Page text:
Since You Asked
Professional trader Don Bright of Bright Trading (www.stocktrading.com), an equity trading corporation, answers a few of your questions.
Don Bright of Bright Trading
With regard to arbitrage, I think I understand the reasons why someone trading from a retail account cannot realistically (or should I say consistently) capture arbitrage opportunities. Based on what I can gather, the barriers to entry for "the little guy" are:1. Cost. This includes commissions but also includes the effects of the bid/ask spread for retail customers.Based on your experience, is this correct? Which of these two is the biggest obstacle? I'm sure there are other barriers, and I would certainly appreciate your thoughts on what the other (potential) obstacles are. Thanks -- Marcus
2. Speed of execution. This includes not only the ability to spot the opportunity quickly, but also the speed with which you get filled.
Arbitrage takes many forms, and most of them have little or nothing to do with "speed of execution." I realize that there are a few people who try to play the minor disparities between markets like a video game, but in my opinion, this is way too difficult for such a small amount of gain. The more sophisticated arbitrage guys execute larger orders based on research and market conditions, using all the tools available to professional traders. Yes, carrying positions can be costly at times, but if you are making significant money based on capital usage, it is simply an understood cost of doing business. As far as execution costs go, the rates are so low now, if a trader cannot make money, it is not because of commissions. Most seasoned traders can get in and out for a penny or so.
I think research is key to most arbitrage efforts. You must undertand the initial "deal" between two firms (for example, Bank One (ONE) and JP Morgan (JPM)). It's important to be aware of the ratio, and you must keep the spread numbers posted prominently on your screen at all times for reference. I say "for reference" because these numbers, though announced to the world, do not necessarily reflect the trading range. Traders must consider regulatory issues, shareholder voting and approval, cost of carry, and so on before trading. We suggest determining a trading range and then implementing pair trading-type strategies for both daily trading and longer-term portfolio management of the position. The daily disparities in pricing help bring profits while the deal is under scrutiny. This can sometimes take months or years.
It's been a long time since I traded stocks, and I am quite rusty on the mechanics of short selling. Assuming your broker has the stock you would like to short, what is the easiest way to get short in a falling market without incurring horrible slippage? My thought was to place a limit sell order just below the bid at my desired entry point. Your thoughts and comments will be appreciated -- Backwardation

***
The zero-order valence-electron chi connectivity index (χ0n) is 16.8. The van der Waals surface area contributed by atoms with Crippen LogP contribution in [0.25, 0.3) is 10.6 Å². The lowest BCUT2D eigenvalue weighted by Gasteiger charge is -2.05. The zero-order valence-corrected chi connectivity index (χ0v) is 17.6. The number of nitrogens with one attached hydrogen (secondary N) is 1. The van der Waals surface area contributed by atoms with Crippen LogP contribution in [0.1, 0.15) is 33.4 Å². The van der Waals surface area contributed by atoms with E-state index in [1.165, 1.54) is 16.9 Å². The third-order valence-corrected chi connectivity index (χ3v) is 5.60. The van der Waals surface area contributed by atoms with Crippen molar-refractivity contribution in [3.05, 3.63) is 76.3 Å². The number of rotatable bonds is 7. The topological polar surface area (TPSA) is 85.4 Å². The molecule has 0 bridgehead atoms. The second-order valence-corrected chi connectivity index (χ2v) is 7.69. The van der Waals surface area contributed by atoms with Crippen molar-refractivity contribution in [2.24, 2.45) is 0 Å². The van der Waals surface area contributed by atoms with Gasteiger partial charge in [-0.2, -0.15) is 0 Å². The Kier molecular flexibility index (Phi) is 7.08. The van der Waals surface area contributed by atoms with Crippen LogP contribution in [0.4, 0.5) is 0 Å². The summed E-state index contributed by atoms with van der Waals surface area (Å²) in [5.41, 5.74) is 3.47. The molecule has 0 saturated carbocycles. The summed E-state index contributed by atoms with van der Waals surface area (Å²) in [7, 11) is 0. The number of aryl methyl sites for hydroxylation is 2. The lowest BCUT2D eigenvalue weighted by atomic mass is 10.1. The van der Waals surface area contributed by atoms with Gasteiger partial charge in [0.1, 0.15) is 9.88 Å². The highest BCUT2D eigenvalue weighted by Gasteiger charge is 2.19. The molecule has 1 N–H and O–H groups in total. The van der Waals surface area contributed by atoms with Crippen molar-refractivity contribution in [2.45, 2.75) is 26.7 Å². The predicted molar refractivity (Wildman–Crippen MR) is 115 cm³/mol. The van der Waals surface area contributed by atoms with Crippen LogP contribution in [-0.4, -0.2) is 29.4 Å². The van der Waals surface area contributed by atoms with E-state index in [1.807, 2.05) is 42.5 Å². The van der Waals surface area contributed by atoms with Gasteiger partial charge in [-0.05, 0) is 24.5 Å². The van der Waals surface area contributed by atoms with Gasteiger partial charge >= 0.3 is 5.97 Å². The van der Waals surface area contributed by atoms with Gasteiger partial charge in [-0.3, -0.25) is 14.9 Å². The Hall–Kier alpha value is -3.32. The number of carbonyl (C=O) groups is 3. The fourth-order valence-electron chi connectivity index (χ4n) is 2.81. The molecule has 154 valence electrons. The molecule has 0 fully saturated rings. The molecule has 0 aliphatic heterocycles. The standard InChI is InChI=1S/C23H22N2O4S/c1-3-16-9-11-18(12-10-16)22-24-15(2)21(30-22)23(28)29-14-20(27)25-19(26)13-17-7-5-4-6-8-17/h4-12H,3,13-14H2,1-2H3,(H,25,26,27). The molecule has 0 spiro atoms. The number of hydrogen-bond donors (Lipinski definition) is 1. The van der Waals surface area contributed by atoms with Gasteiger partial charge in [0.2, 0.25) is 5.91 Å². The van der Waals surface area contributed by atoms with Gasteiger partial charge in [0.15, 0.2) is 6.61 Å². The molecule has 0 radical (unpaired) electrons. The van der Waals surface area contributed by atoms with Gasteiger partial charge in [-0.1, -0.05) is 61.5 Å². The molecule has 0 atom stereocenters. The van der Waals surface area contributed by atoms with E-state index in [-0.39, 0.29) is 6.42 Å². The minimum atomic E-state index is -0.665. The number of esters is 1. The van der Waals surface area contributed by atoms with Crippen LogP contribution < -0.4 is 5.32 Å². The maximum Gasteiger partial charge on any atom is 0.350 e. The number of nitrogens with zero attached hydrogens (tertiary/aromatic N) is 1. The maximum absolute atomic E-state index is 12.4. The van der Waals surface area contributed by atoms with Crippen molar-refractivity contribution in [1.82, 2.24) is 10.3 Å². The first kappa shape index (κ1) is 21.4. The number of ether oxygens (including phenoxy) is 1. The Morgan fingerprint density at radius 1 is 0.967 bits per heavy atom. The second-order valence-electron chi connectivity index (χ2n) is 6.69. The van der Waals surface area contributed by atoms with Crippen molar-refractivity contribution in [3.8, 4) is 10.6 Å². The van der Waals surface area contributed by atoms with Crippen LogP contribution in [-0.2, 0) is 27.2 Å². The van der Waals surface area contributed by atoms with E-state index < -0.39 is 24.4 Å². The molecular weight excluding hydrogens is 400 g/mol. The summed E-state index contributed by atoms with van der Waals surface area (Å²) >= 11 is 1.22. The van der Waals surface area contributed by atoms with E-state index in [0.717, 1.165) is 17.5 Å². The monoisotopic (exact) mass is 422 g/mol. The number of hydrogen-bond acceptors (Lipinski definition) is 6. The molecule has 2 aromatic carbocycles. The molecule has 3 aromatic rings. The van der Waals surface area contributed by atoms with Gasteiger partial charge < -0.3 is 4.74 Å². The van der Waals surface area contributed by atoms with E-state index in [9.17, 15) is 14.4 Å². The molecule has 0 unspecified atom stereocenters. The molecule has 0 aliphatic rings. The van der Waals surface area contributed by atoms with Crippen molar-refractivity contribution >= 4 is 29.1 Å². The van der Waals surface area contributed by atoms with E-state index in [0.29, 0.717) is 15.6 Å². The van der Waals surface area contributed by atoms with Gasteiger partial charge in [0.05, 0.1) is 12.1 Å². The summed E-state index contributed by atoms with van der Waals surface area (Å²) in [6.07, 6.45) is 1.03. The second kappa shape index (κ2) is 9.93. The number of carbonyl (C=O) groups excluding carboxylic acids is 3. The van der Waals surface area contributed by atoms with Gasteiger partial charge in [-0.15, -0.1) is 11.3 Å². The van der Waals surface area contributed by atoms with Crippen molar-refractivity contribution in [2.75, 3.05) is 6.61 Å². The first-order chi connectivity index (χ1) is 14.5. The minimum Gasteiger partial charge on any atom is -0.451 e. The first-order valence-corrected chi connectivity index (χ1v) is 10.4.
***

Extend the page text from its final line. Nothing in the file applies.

Your method would work as long as the stock actually bounced back up to your price. The whole idea of the uptick rule is to keep institutions and traders from hammering a stock down by hitting increasingly lower price bids. By forcing the uptick, you actually have someone else initiate the order (they will be buying from you, as opposed to you selling to them).
The risk to a trader is obviously that by the time the uptick occurs, the market may have turned around. We rarely advise using short sells; it is counterintuitive to immediate market direction.
You may want to consider derivatives such as single-stock futures or options when trying to get short in a hurry. We are always concerned about not going against momentum for (extremely) short-term trading, but you may find these products useful in your particular strategy.
TRADING FROM HOME
I have recently started trading from home and have a question about setting up my computer screen. There are so many things to look at, charts, prices, and so on, that I can't seem to get to all of them. What do you think are the most important screens to have on my monitor?
We use a horizontal row with stock symbol, last price, change (for the day), bid price, ask price, and share size of bid/ask. So far, this is pretty basic. From there I like to look at the last trade size (I focus on this so that I can see if the bid/ask is reflecting the changes based on actual trades). I then have the last trade before that (by price), and the previous price as well. This way I can see the current trade and the previous two for help with directional movement. I keep a VWAP (volume-weighted average price) column close, and a column to reflect imbalances (which come out 20 minutes prior to the close each day).
Columns for open, high, low, and close are helpful, especially when I am trading opening orders at the outset of trading each day.
We link our quote windows to full quote montages as well. I can click on any symbol and have the NYOB (New York open book) or Level II screen pop up in the dedicated montage. This helps in determining the depth of the market for each stock.
This should help get you started. Be sure to keep your open position window handy to keep track of your profits!
E-mail your questions for Bright to Editor@Traders.com, with the subject line direct to "Don Bright Question."
Originally published in the June 2004 issue of Technical Analysis of STOCKS & COMMODITIES magazine. All rights reserved. © Copyright 2004, Technical Analysis, Inc.
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